The Supporting Families of the Fallen Act passed the U.S. Senate. The legislation is sponsored by U.S. Sen. Tommy Tuberville (R-Alabama). The bill would increase the maximum life insurance coverage that soldiers carry from $400,000 to $500,000. This change would apply to both the Service Members' Group Life Insurance plan and the Veterans' Group Life Insurance plan.

“This is a win for our military families and veterans,” Tuberville said in a statement following the vote. “Our service members selflessly sacrifice for our freedom and deserve peace of mind in knowing that their families will be taken care of should tragedy strike. I hope to see the same swift action on this legislation in the House so we can get it across the finish line.”

"Sometimes, it's the little things that really help," Tuberville told “There's not a lot being saved by these military families, there's not a big savings account, and so there's not a lot to lean on if there's a death in the family. So I think this gives us another opportunity to give peace of mind to some of the families.”

Tuberville said that inflation has made this increase in the maximum coverage particularly important.

"Coming from the education field, I can see the opportunities of [a] couple of kids that their dad passes away [when they're] 10 or 12 years old and then they want to go to college years after that," Tuberville said.

The bill was approved by the Senate in a voice vote without objections Wednesday night.

Both of the insurance policies are administered by the Department of Veterans Affairs. Covered service members include all active-duty members, cadets at military academies and certain members of the reserves and National Guard. The soldiers are automatically enrolled in the Service Members' Group Life Insurance, though they can choose to decline the coverage.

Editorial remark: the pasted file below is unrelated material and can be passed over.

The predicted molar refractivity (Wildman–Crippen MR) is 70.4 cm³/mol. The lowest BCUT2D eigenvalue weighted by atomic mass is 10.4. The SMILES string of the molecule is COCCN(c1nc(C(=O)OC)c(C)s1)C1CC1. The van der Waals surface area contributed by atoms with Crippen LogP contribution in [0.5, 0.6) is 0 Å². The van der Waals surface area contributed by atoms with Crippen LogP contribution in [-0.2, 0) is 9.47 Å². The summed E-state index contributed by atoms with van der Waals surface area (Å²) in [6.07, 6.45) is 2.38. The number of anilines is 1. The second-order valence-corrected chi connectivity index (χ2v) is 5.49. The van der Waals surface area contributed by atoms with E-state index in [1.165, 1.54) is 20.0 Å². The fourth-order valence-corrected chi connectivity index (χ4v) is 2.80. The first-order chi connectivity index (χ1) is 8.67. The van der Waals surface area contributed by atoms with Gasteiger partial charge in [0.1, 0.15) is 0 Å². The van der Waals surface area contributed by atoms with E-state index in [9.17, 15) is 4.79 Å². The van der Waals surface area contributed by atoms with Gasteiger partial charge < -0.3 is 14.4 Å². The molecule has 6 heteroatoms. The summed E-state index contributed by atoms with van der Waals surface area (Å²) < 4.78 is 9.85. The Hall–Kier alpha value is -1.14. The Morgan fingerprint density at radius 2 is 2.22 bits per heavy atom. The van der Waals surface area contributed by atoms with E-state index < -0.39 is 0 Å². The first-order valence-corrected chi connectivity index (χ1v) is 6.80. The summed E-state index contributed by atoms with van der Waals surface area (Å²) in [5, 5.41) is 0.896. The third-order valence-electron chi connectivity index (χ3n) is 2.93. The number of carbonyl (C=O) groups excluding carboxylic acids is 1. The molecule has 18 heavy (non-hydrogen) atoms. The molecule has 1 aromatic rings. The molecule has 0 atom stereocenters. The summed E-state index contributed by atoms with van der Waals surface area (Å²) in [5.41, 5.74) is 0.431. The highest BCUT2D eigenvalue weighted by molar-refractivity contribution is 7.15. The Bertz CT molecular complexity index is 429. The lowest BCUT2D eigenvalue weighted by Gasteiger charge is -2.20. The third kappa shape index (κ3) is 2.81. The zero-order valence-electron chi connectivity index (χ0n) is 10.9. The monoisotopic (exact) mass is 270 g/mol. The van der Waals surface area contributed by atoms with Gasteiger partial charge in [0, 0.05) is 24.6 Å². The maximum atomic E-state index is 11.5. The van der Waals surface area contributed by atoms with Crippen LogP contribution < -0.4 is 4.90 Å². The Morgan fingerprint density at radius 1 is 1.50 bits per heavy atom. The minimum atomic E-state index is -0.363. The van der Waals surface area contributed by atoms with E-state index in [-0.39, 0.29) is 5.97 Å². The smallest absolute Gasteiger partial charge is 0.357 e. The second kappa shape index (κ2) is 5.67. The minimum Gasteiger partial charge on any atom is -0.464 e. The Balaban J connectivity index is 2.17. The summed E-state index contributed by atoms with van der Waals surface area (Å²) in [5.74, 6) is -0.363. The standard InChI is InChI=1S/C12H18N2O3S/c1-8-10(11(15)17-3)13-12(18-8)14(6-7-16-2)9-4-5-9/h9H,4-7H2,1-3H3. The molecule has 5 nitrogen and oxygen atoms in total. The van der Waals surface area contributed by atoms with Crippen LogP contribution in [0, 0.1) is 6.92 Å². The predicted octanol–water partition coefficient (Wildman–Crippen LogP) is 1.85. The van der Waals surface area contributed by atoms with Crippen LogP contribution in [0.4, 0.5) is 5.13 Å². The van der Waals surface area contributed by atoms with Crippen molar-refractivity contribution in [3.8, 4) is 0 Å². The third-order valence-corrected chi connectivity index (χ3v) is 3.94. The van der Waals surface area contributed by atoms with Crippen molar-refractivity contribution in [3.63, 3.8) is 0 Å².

The Veterans' Group Life Insurance is open to veterans who had the service members' plan and are within one year and 120 days of leaving the military.

This is not free. Service members and veterans pay for the coverage, though the Department of Defense will pick up the premium when a service member is deployed to a combat zone. A service member who elects to receive the $500,000 coverage can expect to pay approximately $6 more per month.

Tuberville’s father was career military, a World War II veteran who served under legendary Gen. George Patton during the liberation of Europe. His father died of a heart attack during military training while on active duty, leaving Tuberville’s mom a widow with three children.

Tuberville said the experience of losing his father in that way inspired him to sponsor this bill, which is supported by many concerned military families.

The bill has been endorsed by the Military Officers Association of America and the Wounded Warrior Project.

Dana Atkins is the President and CEO of the Military Officers Association (MOAA).

"The Supporting Families of the Fallen Act is long overdue and will authorize the Servicemembers' Group Life Insurance (SGLI) and Veterans' Group Life Insurance (VGLI) to catch up with inflation," said Atkins. "This legislation is ultimately about supporting the families of service members, and MOAA looks forward to growing bipartisan support for this important modernization of life insurance."

The bill now goes to the U.S. House of Representatives for their consideration.

A House version of the bill was introduced by Congressman Chip Roy (R-Texas) already has 13 bipartisan cosponsors.

Tuberville, after talking with House members, said that the bill "has good support there."

The last time that the maximum death benefit was raised was in 2005.

Sen. Tuberville is in his first term representing Alabama in the U.S. Senate after defeating incumbent Sen. Doug Jones (D) in the Nov. 2020 general election.

(This report is based on original reporting by’s Rebecca Kheel)

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